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Conglomerates make it difficult to know who your money is really supporting

Photo Illustration by Mico Mazza

Picking a single bag of junk food among the seemingly endless options at the grocery store can be a challenge. But your options are much more limited than you think.

Whether you settle on a bag of Doritos, Fritos, Ruffles, Munchies, Smartfood, Rold Gold pretzels or SunChips, you will have purchased a product by the Frito Lay Company.

Even more surprising is that Frito Lay is only one of several brands belonging to PepsiCo. The conglomerate also owns Tropicana, Quaker, Gatorade, and Pepsi-Cola. Explaining just how many products PepsiCo sells is nearly impossible, but I’m alarmed that I’ve unknowingly shown my unflinching loyalty to PepsiCo for years.

Consumer choice has become nothing more than an illusion fed to us by the world’s largest companies. It’s a problem that should concern us as consumers and one that we should be keen to address.

The illusion of choice gives us a false sense of empowerment. We believe we can enter a store and choose a product based on criteria that are important to us, such as price, origin, and quality. It also allows us to favour companies we believe act responsibly and shun the ones we view as immoral and profit-driven. But what happens when the lines between these companies disappear?

The Dove and Axe brands are both owned by a multinational consumer goods company called Unilever. While Dove appeals to women in commercials like its Real Beauty Sketches, which ends with the line, “You are more beautiful than you think,” Axe targets men in its highly misogynistic commercials that typically include a dozen half-naked women chasing after a single man.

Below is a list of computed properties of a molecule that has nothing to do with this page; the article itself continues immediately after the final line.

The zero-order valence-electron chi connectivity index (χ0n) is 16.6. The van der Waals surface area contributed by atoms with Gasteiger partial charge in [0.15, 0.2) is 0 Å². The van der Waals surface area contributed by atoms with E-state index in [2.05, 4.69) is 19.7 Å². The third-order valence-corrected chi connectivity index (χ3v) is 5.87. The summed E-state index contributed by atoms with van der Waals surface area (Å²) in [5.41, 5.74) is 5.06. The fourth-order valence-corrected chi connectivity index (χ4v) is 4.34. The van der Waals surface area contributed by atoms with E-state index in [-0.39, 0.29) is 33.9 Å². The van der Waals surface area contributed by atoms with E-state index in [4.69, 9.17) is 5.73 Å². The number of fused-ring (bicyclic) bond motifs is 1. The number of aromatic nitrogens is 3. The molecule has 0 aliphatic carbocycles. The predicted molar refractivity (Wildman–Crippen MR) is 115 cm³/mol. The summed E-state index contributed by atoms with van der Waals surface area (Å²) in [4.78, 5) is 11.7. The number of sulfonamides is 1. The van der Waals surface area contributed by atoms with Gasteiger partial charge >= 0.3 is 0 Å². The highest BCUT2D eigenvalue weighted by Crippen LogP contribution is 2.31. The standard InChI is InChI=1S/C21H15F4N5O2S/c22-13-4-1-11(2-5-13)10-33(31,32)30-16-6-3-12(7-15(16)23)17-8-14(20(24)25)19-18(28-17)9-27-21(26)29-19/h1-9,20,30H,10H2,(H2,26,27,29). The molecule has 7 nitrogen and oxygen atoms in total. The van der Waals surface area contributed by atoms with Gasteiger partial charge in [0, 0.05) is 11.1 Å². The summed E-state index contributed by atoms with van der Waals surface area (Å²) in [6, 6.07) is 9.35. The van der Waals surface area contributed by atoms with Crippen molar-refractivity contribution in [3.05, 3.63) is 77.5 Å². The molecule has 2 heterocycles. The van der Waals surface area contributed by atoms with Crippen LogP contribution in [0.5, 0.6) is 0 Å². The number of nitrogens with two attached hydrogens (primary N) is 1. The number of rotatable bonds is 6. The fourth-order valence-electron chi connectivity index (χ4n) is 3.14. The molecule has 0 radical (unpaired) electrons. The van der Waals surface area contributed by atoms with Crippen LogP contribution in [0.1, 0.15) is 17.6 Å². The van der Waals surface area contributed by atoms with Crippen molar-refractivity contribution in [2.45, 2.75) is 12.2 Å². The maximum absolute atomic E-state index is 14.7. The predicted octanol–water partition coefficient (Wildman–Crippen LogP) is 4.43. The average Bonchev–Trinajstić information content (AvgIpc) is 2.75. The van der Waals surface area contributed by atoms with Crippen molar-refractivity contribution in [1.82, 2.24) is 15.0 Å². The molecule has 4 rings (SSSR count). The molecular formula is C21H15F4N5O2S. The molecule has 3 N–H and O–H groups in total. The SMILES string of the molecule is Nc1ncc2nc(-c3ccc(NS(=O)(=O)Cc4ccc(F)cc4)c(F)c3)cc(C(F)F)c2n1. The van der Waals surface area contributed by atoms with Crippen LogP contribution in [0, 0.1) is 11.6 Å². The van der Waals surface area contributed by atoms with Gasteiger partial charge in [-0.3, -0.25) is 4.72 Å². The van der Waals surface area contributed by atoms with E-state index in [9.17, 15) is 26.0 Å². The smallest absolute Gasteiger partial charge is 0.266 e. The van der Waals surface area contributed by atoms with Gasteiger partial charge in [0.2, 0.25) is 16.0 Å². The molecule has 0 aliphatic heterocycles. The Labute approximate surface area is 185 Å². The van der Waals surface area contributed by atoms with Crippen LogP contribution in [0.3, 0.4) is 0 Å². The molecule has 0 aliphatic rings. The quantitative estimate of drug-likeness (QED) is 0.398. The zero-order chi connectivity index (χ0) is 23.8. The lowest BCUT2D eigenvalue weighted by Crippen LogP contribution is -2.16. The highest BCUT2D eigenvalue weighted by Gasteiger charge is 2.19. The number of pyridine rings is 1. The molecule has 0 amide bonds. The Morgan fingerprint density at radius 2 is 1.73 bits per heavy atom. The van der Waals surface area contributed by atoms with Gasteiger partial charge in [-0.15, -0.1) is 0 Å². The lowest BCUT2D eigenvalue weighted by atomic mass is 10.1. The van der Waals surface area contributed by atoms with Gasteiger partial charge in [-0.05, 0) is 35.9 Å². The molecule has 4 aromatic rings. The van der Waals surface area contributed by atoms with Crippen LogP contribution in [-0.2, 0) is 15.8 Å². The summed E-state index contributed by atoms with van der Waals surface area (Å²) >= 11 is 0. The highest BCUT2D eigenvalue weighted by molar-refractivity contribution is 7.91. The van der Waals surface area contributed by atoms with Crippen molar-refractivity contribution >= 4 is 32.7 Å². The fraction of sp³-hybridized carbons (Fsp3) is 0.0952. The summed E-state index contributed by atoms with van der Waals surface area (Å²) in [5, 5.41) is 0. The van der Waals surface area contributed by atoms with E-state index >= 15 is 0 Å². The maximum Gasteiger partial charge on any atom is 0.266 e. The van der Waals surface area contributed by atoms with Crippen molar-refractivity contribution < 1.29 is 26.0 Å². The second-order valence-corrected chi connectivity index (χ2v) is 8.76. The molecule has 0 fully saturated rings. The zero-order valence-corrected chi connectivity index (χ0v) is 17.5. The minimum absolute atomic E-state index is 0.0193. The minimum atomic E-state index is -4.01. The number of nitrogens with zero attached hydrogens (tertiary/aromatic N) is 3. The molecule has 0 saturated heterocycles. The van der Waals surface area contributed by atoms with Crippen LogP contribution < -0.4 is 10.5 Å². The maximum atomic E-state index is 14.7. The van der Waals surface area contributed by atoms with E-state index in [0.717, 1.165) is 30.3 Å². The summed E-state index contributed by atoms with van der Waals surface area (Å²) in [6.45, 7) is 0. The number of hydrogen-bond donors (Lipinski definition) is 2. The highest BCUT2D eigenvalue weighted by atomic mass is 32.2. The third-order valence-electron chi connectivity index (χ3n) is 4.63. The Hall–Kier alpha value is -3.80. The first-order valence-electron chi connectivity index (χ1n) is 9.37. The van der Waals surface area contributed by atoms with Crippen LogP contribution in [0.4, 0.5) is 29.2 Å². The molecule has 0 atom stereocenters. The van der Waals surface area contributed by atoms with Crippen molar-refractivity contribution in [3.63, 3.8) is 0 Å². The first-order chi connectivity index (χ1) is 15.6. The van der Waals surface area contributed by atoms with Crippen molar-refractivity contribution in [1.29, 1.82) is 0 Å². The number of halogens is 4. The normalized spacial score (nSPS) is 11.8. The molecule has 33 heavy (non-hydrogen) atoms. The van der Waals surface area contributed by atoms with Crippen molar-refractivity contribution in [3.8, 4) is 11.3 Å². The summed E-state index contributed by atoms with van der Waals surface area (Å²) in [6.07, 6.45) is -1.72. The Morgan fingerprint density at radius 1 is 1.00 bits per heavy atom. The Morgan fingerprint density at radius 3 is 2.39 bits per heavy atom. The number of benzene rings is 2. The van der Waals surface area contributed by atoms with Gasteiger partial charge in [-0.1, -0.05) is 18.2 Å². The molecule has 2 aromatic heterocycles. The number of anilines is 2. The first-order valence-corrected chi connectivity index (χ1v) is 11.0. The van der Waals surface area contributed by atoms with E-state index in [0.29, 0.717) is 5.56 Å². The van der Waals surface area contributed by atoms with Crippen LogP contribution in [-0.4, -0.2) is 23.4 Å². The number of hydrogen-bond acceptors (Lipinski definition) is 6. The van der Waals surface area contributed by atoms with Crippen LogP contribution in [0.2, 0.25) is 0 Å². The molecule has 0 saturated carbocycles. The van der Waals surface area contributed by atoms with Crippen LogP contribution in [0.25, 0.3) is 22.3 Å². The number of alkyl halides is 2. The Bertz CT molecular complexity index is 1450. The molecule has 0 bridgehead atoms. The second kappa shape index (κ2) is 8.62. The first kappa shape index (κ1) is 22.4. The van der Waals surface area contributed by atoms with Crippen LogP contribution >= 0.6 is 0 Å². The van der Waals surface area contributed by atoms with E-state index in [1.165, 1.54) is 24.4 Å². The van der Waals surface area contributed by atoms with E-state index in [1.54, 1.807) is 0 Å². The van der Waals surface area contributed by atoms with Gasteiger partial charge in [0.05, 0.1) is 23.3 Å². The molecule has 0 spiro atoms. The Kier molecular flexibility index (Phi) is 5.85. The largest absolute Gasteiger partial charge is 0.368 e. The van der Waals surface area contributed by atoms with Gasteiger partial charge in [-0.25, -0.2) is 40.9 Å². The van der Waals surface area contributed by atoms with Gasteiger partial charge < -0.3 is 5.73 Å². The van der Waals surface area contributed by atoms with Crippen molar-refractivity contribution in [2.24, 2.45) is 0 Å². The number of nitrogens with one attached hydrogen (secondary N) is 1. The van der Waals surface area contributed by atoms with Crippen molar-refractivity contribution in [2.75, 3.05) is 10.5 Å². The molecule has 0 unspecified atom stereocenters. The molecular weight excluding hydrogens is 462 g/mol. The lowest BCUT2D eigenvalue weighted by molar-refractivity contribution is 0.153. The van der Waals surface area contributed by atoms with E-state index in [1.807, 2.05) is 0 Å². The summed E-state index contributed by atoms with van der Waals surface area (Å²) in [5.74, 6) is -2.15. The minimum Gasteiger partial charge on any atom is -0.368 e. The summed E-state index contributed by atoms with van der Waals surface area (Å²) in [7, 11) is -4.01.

Consumers can’t make educated choices regarding these products when they don’t know how closely knit companies are.

But choice does more than simply empower consumers. Capitalists claim market competition benefits us because it drives prices down, while ensuring product quality remains high. That makes sense in a truly competitive market, but in today’s world it’s a joke. Whether it’s Doritos or Tostitos having a sale, the bottom line profit is going to PepsiCo who establish the price and quality of both.

This problem is likely only going to get worse, as demonstrated by the recent acquisition of Shoppers Drug Mart by Loblaw Companies. The battle for the market is no longer between David and Goliath. Goliath now owns David.

In a Globe and Mail article from earlier this year, Sylvain Charlebois explained that Loblaw’s $12.4- billion purchase of Shoppers would help it ward off its biggest menace: Wal-Mart. Loblaw already owns several stores, including Zehrs, Valu-Mart, Fortinos and NoFrills, and is considered the largest food company in Canada.

The fact that a chain grocery store is so overwhelmingly successful it feels threatened by a department store is bad news for local stores trying to compete and consumers looking for the lowest price.

I’m no economist, and the relationship between a parent company and its subsidiaries is complicated. But next time you’re in the junk food aisle at a grocery store, think about how little personal choice comes in to play.